Why Are Enviro-Friendly Products a Good Investment?
What some might call the “green” market is growing. No pun intended. But consumers are regularly spending more wallet share on these products. And I believe if this were any other market, investors would be throwing their hats into the fray left and right.
But despite the really sound growth in these market areas, the strength of this market is not universally known. So don’t be shocked (or dismayed) that your financial advisor isn’t yelling “Buy, buy, buy!!” at you every time another non-ammonia-based cleaning product t is quietly introduced to the marketplace.
Here are some reasons why. So if you’ve been toying with the idea of throwing your hat (or energy) into these products, knowing why Wall Street hasn’t been jumping up and down, may make you feel a little bit better about making a decision to join the movement and solidify your retirement.
First, let me say that English has a wealth of terms that carry very specific marketing, business, economic definitions. Many languages have adopted the English terms, because they lacked this vocabulary.
This being true, it is very interesting that we in the US struggle to come up with a word or small set of words to describe this growing set of products. This ambiguity is telling. It tells us that despite the consumer popularity of products that meet a certain demand, the true corporate world still hasn’t caught on, so Madison Avenue is lagging behind as well.
Here is what I’m saying. Here are some words, all of which tell part of the story.
For instance, in my local Kroger, I’ve learned to look for frozen Indian food in the “Organics” part of the freezer section, right next to the veggie burgers and dairy-free rice crust pizzas. Not a logical location, in my mind.
In a 2013 Huffington Post article, journalist Steven Cohen cited Professor Gerrard of Columbia U. observation that the US hasn’t had a major new piece of federal environmental legislation enacted in over two decades.
Steven Cohen addressed the core issue of “Sustainable” practices, as a larger umbrella to cover the product types most of us think of in this vein. “Sustainability management is the practice of economic production and consumption that minimizes environmental impact and maximizes resources conservation and reuse. Using the Sustainable approach removes the political debate between environmental protection and economic production. This framework demonstrates that continued economic prosperity is dependent on the health of the environment.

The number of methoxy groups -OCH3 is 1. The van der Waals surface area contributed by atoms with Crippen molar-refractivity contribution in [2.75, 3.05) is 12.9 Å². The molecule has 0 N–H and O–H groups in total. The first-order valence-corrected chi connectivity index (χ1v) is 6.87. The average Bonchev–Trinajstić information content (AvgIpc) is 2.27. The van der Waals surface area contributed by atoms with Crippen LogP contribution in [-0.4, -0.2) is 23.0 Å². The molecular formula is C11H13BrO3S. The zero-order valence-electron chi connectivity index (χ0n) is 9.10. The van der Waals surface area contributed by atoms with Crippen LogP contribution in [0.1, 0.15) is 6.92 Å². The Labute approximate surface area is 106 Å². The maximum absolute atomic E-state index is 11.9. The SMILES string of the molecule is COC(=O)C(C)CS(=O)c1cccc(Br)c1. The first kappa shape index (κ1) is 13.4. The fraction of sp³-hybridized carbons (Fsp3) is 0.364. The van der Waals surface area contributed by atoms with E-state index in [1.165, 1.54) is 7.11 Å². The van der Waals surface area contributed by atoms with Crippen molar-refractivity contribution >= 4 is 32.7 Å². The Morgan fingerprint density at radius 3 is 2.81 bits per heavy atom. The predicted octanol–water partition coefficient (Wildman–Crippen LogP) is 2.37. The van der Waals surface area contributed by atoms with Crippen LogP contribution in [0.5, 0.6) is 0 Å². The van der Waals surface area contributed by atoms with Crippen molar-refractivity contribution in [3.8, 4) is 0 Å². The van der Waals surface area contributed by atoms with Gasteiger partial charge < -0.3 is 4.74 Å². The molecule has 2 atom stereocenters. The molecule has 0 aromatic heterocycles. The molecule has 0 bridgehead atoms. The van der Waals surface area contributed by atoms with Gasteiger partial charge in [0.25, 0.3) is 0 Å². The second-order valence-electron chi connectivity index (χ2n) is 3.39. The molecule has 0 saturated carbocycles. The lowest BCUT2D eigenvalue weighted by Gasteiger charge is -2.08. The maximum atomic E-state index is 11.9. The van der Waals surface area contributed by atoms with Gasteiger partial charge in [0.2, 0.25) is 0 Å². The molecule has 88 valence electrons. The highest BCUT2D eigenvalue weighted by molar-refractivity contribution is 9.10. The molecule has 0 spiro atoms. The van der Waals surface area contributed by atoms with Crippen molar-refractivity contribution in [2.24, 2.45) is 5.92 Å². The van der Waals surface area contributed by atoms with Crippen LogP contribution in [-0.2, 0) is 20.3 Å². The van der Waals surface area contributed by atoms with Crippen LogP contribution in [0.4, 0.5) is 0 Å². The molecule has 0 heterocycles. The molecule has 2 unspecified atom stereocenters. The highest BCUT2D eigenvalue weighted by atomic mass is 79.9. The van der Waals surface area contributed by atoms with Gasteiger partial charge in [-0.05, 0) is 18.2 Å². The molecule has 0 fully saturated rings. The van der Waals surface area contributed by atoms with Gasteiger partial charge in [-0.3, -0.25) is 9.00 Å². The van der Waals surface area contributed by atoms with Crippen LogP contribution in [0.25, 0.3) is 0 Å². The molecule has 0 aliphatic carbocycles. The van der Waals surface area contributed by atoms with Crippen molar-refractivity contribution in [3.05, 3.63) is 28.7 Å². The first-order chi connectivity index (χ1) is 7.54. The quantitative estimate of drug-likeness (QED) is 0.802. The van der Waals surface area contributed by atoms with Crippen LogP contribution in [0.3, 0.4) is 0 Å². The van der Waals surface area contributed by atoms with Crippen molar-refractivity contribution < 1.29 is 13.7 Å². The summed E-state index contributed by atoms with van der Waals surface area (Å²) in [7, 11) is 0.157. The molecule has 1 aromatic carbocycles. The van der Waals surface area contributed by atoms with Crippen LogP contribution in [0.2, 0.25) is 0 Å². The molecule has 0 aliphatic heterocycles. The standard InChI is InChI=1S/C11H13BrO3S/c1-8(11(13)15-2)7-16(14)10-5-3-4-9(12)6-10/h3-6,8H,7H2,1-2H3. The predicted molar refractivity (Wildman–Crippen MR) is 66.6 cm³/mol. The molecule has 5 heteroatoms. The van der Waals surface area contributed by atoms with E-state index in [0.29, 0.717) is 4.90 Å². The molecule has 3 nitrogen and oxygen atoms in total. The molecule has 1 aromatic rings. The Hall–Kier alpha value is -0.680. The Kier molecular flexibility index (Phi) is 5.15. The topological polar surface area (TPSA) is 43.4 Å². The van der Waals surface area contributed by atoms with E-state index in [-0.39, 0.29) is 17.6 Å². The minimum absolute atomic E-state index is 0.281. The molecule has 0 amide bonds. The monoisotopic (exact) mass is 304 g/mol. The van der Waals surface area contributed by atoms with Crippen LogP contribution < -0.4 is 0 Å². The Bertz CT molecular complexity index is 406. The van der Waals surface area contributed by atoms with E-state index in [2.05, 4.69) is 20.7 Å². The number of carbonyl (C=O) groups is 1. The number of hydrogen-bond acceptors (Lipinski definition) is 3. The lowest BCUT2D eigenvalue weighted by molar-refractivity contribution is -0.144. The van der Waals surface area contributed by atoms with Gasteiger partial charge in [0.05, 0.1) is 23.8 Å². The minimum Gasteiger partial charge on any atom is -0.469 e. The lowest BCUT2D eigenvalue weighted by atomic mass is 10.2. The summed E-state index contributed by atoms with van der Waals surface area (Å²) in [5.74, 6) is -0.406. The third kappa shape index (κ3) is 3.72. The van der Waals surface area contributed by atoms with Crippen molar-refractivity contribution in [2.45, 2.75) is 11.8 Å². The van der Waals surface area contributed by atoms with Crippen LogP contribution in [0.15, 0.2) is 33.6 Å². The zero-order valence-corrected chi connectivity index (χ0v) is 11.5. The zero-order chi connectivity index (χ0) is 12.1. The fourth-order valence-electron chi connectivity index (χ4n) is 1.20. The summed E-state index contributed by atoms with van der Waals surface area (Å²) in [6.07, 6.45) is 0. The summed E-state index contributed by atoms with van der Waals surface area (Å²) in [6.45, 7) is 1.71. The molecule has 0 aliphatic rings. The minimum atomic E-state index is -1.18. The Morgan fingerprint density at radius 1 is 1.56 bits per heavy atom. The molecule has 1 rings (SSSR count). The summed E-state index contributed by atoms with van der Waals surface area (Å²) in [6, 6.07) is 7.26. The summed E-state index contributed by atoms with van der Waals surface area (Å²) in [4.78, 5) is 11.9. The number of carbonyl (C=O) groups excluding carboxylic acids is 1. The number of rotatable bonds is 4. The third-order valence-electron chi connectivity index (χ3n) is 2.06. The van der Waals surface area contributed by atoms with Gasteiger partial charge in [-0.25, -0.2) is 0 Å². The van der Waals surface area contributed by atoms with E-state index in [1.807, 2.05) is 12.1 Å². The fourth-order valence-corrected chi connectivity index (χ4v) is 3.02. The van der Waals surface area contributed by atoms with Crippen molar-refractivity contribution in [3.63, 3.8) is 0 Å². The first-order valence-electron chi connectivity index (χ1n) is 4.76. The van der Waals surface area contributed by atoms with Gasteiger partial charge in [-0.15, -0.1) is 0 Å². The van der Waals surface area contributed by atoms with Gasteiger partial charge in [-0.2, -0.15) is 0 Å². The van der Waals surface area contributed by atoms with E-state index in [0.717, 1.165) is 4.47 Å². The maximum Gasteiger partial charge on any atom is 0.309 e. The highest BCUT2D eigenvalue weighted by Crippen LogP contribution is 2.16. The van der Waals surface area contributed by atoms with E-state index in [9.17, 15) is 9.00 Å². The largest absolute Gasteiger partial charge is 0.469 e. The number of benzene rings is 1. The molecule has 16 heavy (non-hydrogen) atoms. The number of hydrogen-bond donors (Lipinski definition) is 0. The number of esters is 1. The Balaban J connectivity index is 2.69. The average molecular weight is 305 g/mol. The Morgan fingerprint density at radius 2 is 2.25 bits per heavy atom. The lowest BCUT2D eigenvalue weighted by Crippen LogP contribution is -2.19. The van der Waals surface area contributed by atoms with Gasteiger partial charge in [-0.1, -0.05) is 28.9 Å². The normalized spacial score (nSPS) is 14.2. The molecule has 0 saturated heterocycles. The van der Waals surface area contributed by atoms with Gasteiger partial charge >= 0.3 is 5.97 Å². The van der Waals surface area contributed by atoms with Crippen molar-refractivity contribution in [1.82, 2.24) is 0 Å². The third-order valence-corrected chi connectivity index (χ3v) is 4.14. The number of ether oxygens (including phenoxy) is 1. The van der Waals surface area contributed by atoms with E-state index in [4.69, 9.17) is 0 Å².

Under this framework, organizations:
Some have come to call this a “Green” Economy. Which would call for measurement of green jobs, green markets, investment in green industries, green product adaptation.
The US Bureau of Labor Statistics began measuring green jobs with the 2010 introduction of their Green Jobs Initiative. The purpose is to gather data and trend green jobs, their industrial, occupational and geographic distribution, and the wages of workers in these jobs.
Now, I truly appreciate the focus that we need to provide a new market in order to define, validate and measure it. But…perhaps I am a simple person. I think about what my grandmother would choose.
I look at the number of products that are now available that weren’t available (or prominent on grocery store shelves) 10 years ago. Most of these products are replacement products for their more toxic compatriots.
But my grandmother may not have convinced you to invest in “Green” products for your and your family’s health and economic futures. My grandmother, frankly, lacked in charisma what she exuded in hard work and healthful living.
So, back to the #s.
The global markets for Energy Efficient technologies, Waste management/Recycling, Water supply/Sanitation/Water Efficiency and Sustainable Transport are expected to exceed 1.2 Trillion by 2020.
Add in foods, personal care, home care and lawn care products (to name a few) that consumers are gravitating towards, and shifting their spend away from traditional packaged goods products, and you have an economic mini-revolution. A healthy one.
To end with a quote from Steven Cohen, Huffington Post, “It is easy to dismiss this as a fad, but of course some people said the same thing about globalization, information technology and the internet.”
Join me in making both physically and fiscally healthier choices. There are a lot of options.
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